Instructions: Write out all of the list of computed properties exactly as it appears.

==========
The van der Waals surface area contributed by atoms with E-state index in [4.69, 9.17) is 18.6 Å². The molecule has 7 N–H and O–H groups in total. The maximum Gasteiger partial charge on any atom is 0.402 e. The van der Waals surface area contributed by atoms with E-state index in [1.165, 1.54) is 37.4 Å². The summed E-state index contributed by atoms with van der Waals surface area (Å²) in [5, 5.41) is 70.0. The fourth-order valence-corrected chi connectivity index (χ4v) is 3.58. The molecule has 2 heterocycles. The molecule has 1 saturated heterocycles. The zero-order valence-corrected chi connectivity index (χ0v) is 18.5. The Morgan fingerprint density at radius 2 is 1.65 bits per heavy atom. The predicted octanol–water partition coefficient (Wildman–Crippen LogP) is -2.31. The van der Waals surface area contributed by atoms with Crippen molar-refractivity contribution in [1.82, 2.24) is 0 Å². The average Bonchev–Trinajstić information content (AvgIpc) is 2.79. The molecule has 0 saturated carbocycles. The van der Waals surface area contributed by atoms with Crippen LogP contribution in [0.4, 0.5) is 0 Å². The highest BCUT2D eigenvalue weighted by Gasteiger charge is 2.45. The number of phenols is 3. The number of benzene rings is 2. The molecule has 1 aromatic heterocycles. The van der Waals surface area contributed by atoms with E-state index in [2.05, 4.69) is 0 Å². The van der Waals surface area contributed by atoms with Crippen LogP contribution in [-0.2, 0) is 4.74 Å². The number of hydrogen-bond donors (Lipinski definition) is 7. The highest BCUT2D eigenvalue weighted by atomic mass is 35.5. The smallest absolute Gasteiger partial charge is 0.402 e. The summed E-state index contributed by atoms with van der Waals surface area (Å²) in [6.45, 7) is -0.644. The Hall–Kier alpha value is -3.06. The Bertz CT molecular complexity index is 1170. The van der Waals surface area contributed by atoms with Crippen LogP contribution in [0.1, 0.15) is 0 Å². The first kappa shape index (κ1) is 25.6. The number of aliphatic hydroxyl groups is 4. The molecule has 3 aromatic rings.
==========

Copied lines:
The van der Waals surface area contributed by atoms with E-state index in [4.69, 9.17) is 18.6 Å². The molecule has 7 N–H and O–H groups in total. The maximum Gasteiger partial charge on any atom is 0.402 e. The van der Waals surface area contributed by atoms with E-state index in [1.165, 1.54) is 37.4 Å². The summed E-state index contributed by atoms with van der Waals surface area (Å²) in [5, 5.41) is 70.0. The fourth-order valence-corrected chi connectivity index (χ4v) is 3.58. The molecule has 2 heterocycles. The molecule has 1 saturated heterocycles. The zero-order valence-corrected chi connectivity index (χ0v) is 18.5. The Morgan fingerprint density at radius 2 is 1.65 bits per heavy atom. The predicted octanol–water partition coefficient (Wildman–Crippen LogP) is -2.31. The van der Waals surface area contributed by atoms with Crippen molar-refractivity contribution in [1.82, 2.24) is 0 Å². The average Bonchev–Trinajstić information content (AvgIpc) is 2.79. The molecule has 0 saturated carbocycles. The van der Waals surface area contributed by atoms with Crippen LogP contribution in [0.4, 0.5) is 0 Å². The highest BCUT2D eigenvalue weighted by Gasteiger charge is 2.45. The number of phenols is 3. The number of benzene rings is 2. The molecule has 1 aromatic heterocycles. The van der Waals surface area contributed by atoms with E-state index in [2.05, 4.69) is 0 Å². The van der Waals surface area contributed by atoms with Crippen LogP contribution in [-0.2, 0) is 4.74 Å². The number of hydrogen-bond donors (Lipinski definition) is 7. The highest BCUT2D eigenvalue weighted by atomic mass is 35.5. The smallest absolute Gasteiger partial charge is 0.402 e. The summed E-state index contributed by atoms with van der Waals surface area (Å²) in [6.45, 7) is -0.644. The Hall–Kier alpha value is -3.06. The Bertz CT molecular complexity index is 1170. The van der Waals surface area contributed by atoms with Crippen LogP contribution in [0.1, 0.15) is 0 Å². The first kappa shape index (κ1) is 25.6. The number of aliphatic hydroxyl groups is 4. The molecule has 3 aromatic rings.